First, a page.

The latest issue of POQ has a meta-analysis by Bob Groves and Emilia Peytcheva that looks at the impact of nonresponse rates on nonresponse bias. It's primary finding is now familiar: we can expect significant nonresponse bias "when the causes of participation are highly correlated with the survey variables." In other words, if we do a survey on a topic and we mostly get respondents who are interested in that topic then our results likely will be different than if we also had those respondent who were not interested in the topic and therefore did not participate.
It bothers me that I am unsure of how to think about the implications for market research. In these days of abysmal response rates and online panels it is becoming increasingly common to make surveys more attractive to respondents by disclosing the survey topic when we recruit. One panel company, Survey Sampling, even offers a service that as near as I can tell matches people from their panel to the survey topic at the time the sample is drawn. In many surveys we screen respondents so that we only get people who already own a certain products or plan to buy certain products in the near future. Is this a good thing?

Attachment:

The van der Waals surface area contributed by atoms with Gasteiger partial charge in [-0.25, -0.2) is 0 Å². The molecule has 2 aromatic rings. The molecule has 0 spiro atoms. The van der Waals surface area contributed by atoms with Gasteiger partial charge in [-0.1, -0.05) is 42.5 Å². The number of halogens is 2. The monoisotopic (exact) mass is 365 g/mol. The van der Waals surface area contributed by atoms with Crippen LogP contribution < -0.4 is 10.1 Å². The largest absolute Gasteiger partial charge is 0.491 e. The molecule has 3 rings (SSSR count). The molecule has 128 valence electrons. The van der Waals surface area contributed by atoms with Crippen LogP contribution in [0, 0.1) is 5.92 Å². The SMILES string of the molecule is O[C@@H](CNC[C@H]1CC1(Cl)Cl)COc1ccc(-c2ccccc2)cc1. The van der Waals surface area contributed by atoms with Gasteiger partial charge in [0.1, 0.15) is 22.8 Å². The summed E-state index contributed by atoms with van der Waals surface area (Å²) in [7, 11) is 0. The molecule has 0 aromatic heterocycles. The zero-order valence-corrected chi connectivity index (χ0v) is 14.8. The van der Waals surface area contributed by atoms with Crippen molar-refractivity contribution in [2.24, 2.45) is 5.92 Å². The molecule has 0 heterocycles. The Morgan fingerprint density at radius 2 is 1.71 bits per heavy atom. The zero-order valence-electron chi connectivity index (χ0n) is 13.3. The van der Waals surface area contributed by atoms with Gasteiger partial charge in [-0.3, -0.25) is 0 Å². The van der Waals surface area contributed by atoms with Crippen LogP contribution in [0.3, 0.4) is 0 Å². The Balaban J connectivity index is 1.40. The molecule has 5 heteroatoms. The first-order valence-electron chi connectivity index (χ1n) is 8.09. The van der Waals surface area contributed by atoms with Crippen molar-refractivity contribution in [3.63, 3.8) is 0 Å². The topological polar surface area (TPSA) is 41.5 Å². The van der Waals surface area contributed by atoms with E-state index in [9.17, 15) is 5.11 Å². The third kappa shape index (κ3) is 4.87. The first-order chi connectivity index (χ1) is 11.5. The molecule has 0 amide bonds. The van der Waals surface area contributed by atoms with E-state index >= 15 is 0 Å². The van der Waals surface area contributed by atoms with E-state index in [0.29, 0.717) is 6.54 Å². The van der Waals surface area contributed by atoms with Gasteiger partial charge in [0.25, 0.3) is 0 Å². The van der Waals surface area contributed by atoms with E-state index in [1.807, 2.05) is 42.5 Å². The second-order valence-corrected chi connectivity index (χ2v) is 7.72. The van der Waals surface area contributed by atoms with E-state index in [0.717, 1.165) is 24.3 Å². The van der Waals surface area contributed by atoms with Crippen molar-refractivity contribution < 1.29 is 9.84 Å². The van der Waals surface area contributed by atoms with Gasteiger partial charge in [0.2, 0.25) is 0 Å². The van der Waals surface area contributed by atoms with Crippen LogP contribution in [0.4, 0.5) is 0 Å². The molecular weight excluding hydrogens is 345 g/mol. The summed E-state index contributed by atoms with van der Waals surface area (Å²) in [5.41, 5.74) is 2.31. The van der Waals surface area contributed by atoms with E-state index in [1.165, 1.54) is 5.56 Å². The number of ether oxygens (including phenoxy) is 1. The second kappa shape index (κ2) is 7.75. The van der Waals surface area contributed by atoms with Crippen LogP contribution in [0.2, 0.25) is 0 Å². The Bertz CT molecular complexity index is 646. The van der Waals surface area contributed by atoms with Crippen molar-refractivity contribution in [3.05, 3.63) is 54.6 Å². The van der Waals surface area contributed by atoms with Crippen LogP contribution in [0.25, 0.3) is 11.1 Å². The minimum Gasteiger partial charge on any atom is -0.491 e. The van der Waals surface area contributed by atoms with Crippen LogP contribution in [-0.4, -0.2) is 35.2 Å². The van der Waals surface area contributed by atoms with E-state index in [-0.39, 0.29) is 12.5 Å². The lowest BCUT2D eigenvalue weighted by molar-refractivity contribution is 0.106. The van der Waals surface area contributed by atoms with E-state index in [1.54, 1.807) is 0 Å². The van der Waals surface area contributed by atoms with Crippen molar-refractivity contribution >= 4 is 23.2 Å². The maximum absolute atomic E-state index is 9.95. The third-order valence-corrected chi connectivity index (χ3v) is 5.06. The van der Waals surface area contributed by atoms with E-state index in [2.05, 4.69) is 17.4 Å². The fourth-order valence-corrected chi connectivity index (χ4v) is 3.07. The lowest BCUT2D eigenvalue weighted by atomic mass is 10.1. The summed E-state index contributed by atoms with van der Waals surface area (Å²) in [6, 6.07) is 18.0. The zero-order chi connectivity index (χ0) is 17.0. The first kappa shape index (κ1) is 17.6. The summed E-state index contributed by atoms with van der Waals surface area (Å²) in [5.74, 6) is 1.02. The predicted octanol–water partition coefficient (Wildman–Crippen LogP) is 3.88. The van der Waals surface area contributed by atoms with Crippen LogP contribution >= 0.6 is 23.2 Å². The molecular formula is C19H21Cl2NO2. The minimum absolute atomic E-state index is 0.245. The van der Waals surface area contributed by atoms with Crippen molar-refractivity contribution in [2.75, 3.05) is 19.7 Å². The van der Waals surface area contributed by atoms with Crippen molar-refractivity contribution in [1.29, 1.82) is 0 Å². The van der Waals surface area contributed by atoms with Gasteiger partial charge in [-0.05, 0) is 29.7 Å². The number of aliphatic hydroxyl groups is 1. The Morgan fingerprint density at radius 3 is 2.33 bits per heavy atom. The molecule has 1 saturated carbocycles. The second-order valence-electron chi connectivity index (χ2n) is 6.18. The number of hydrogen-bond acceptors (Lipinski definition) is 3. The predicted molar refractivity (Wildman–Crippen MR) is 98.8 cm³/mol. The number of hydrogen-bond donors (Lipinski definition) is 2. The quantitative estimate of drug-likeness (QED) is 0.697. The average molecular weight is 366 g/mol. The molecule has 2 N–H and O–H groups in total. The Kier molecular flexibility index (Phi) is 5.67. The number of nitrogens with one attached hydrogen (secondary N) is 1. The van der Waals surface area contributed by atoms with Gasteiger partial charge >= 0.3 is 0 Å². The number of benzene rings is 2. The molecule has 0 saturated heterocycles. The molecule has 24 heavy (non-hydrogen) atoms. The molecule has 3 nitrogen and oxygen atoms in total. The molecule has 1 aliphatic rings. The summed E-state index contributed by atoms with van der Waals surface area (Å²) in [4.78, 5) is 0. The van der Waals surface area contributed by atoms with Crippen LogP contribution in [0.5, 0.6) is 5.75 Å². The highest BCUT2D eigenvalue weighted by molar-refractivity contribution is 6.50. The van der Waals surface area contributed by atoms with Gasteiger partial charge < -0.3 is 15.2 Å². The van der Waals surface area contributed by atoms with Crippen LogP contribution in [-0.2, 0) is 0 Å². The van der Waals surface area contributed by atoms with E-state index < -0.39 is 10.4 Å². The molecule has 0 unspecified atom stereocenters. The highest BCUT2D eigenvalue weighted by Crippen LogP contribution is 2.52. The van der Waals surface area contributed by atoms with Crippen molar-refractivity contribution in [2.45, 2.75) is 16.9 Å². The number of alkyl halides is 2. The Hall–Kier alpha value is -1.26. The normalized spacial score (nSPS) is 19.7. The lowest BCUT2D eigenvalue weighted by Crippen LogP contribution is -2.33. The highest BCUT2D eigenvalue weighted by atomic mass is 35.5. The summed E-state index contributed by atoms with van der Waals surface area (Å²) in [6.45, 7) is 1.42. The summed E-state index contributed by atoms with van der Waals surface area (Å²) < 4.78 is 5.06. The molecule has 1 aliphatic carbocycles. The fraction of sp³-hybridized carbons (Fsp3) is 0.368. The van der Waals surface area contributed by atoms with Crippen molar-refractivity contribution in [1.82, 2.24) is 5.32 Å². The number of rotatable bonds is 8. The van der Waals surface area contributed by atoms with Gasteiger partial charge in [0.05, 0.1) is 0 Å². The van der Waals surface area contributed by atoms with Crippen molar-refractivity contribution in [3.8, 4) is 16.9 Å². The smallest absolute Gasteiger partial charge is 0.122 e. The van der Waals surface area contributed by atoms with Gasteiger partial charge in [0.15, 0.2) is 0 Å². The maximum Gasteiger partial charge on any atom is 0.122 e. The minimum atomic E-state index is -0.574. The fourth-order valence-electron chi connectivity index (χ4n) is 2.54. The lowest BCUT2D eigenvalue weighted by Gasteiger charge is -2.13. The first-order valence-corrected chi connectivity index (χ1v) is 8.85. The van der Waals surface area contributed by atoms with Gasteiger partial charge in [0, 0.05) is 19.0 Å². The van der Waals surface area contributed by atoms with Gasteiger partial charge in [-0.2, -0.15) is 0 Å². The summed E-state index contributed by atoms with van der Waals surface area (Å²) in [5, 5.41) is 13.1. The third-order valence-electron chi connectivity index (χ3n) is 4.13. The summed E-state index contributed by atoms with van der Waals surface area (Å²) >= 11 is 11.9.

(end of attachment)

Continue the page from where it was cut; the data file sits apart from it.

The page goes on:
The answer probably depends on what a client is trying to learn and what business decision is driving the research. So if we do a survey on, say, health insurance products and mostly get people who are interested in health insurance, is there the possibility that the client might design products that are less successful in the marketplace than if we had interviewed a more balanced sample? The purist in me argues that it always is best to get as broad and representative sample as we can get but this seems to get tougher and tougher all the time. Maybe the best we do is be sure that we understand the impact of so called "topic salience" on nonresponse bias and be sure to raise it in our design discussions with clients.